Funeral Card Friday – Burial Arrangements for Paul Hoffmann

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So I’ve defined “funeral card” pretty loosely today – this is the receipt for the funeral arrangements for my great-grandfather, Paul Hoffmann, eighty years ago this week (and reblogged on Sunday). Peter Schaeffer, a fellow church member riding in the first car when Paul Hoffmann drove into the path of an oncoming train in Bucyrus, Ohio, seems to have made the necessary arrangements to have the bodies returned to Fairbury for burial.

Interestingly, Wise Funeral Home is still in operation in Bucyrus and has been since 1845. According to the online Inflation Calculator, the $125 paid to Wise in 1933 is equivalent to $2187.50 today. It is difficult to make comparisons with Wise’s current price list, since I’m not sure what would constitute “crepe cloth casket full trimmed; outside box and personal service.”

I’ve uploaded images of newspaper accounts of the train accident from the Bucyrus News-Journal on my vital statistics page. These accounts can never capture the sorrow that befell the family, however, when 55-year-old Paul was killed so unexpectedly.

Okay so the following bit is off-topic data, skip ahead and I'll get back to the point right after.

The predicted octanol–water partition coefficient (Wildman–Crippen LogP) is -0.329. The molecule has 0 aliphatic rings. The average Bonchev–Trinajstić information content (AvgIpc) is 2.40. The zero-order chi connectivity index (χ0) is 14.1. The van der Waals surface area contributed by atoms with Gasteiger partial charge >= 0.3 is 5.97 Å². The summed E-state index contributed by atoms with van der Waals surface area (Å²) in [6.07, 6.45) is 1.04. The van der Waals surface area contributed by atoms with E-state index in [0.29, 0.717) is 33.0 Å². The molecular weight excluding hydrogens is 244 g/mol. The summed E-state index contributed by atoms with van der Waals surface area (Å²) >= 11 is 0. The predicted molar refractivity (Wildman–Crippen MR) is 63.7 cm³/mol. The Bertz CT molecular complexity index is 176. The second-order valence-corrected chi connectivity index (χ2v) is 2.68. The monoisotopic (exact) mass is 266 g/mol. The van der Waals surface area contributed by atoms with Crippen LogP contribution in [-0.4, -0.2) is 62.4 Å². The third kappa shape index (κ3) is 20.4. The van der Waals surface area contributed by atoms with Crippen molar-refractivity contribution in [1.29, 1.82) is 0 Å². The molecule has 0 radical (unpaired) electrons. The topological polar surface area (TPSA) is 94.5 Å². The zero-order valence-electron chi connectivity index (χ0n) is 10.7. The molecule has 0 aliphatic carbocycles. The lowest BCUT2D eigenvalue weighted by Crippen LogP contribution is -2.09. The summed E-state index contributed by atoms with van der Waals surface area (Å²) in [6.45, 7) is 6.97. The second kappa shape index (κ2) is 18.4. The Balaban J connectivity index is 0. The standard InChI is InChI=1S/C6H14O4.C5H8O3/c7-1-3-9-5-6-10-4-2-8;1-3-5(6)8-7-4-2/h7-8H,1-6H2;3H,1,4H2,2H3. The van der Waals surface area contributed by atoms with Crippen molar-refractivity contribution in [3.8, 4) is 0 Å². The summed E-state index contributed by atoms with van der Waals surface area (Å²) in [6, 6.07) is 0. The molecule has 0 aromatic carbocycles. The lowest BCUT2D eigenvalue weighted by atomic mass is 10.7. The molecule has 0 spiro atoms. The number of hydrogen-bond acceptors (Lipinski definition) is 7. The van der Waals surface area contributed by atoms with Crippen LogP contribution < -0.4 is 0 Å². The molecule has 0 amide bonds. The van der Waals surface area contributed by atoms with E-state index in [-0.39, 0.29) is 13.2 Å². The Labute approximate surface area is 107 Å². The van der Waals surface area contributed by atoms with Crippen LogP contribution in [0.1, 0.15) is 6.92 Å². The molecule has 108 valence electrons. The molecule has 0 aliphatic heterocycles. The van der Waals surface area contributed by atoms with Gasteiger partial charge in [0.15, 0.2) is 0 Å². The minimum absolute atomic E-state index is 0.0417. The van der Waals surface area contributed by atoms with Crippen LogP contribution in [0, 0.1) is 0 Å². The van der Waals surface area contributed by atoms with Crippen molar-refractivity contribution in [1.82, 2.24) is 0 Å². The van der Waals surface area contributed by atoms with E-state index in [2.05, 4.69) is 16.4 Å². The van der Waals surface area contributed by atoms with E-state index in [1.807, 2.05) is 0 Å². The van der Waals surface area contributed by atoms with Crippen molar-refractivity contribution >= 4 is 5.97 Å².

Thriller Thursday – Winston Churchill

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There is always a thrill in discovering a famous relative. In this case, the relative in question is Winston Churchill – can’t you see the eerie resemblance?! Winston Leonard Spencer Churchill, born November 30, 1874 at Blenheim Palace, was my half eighth cousin three times removed. I even visited Blenheim in 1994 while on a semester abroad program during my junior year at Sewanee (The University of the South). This was long before I discovered my familial connection to the Prime Minister through his American mother, Jeanette (Jennie) Jerome. Jeanette’s 6G-grandparents were William Gifford and Elizabeth Grant. William and his wife Patience Russell were my 10G-grandparents (William – Hananiah – William – Joshua – Ann – Joseph Davis – Cornelius – John – Lucinda Blanche – Carl Ozro Wilson – Blanche – Theodore Montgomery – me). Interestingly this means that Winston Churchill was also 6th cousin twice removed to another of my famous relatives: Lizzie Borden.

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Tombstone Tuesday – Joshua Ousley Montgomery

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One of many family graves seen during last year’s visit to Mansfield, Illinois, was that of Joshua Ousley Montgomery, a first cousin twice removed. Grandson of my great-great-grandparents John and Belinda (Simmons) Montgomery, he was born February 3, 1893 in Mansfield, to Thomas Milton and Frances May (Hoover) Montgomery.